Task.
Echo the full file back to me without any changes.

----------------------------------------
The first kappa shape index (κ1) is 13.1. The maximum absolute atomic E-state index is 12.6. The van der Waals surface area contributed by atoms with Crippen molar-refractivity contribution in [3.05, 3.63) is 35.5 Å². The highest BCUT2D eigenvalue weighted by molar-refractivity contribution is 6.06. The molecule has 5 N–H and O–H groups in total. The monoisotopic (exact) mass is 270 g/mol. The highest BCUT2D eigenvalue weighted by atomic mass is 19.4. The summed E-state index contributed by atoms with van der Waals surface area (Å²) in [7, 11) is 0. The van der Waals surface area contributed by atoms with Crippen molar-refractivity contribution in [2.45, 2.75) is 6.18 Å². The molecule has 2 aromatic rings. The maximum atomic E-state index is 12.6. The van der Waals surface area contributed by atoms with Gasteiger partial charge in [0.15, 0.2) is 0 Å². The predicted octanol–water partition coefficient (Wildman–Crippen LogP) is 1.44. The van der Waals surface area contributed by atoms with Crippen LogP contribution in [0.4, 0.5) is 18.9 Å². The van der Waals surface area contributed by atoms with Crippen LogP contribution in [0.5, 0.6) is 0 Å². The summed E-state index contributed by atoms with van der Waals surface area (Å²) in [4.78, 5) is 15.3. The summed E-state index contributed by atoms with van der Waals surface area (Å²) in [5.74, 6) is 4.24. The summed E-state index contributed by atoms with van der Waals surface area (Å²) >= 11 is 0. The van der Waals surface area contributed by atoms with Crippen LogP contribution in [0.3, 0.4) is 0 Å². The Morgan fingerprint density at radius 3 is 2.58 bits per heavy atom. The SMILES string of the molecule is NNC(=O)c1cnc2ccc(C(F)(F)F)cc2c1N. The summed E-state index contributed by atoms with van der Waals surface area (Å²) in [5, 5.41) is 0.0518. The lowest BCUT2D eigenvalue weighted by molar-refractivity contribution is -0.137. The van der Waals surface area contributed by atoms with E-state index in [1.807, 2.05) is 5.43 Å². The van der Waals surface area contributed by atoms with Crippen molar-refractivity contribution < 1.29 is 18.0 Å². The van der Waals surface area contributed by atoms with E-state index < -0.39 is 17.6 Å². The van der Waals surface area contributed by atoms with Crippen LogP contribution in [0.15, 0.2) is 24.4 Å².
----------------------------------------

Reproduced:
The first kappa shape index (κ1) is 13.1. The maximum absolute atomic E-state index is 12.6. The van der Waals surface area contributed by atoms with Crippen molar-refractivity contribution in [3.05, 3.63) is 35.5 Å². The highest BCUT2D eigenvalue weighted by molar-refractivity contribution is 6.06. The molecule has 5 N–H and O–H groups in total. The monoisotopic (exact) mass is 270 g/mol. The highest BCUT2D eigenvalue weighted by atomic mass is 19.4. The summed E-state index contributed by atoms with van der Waals surface area (Å²) in [7, 11) is 0. The van der Waals surface area contributed by atoms with Crippen molar-refractivity contribution in [2.45, 2.75) is 6.18 Å². The molecule has 2 aromatic rings. The maximum atomic E-state index is 12.6. The van der Waals surface area contributed by atoms with Gasteiger partial charge in [0.15, 0.2) is 0 Å². The predicted octanol–water partition coefficient (Wildman–Crippen LogP) is 1.44. The van der Waals surface area contributed by atoms with Crippen LogP contribution in [0.4, 0.5) is 18.9 Å². The van der Waals surface area contributed by atoms with Crippen LogP contribution in [0.5, 0.6) is 0 Å². The summed E-state index contributed by atoms with van der Waals surface area (Å²) in [4.78, 5) is 15.3. The summed E-state index contributed by atoms with van der Waals surface area (Å²) in [5.74, 6) is 4.24. The summed E-state index contributed by atoms with van der Waals surface area (Å²) >= 11 is 0. The van der Waals surface area contributed by atoms with Crippen LogP contribution in [0.3, 0.4) is 0 Å². The Morgan fingerprint density at radius 3 is 2.58 bits per heavy atom. The SMILES string of the molecule is NNC(=O)c1cnc2ccc(C(F)(F)F)cc2c1N. The summed E-state index contributed by atoms with van der Waals surface area (Å²) in [5, 5.41) is 0.0518. The lowest BCUT2D eigenvalue weighted by molar-refractivity contribution is -0.137. The van der Waals surface area contributed by atoms with E-state index in [1.807, 2.05) is 5.43 Å². The van der Waals surface area contributed by atoms with Crippen molar-refractivity contribution < 1.29 is 18.0 Å². The van der Waals surface area contributed by atoms with E-state index < -0.39 is 17.6 Å². The van der Waals surface area contributed by atoms with Crippen LogP contribution in [0.15, 0.2) is 24.4 Å².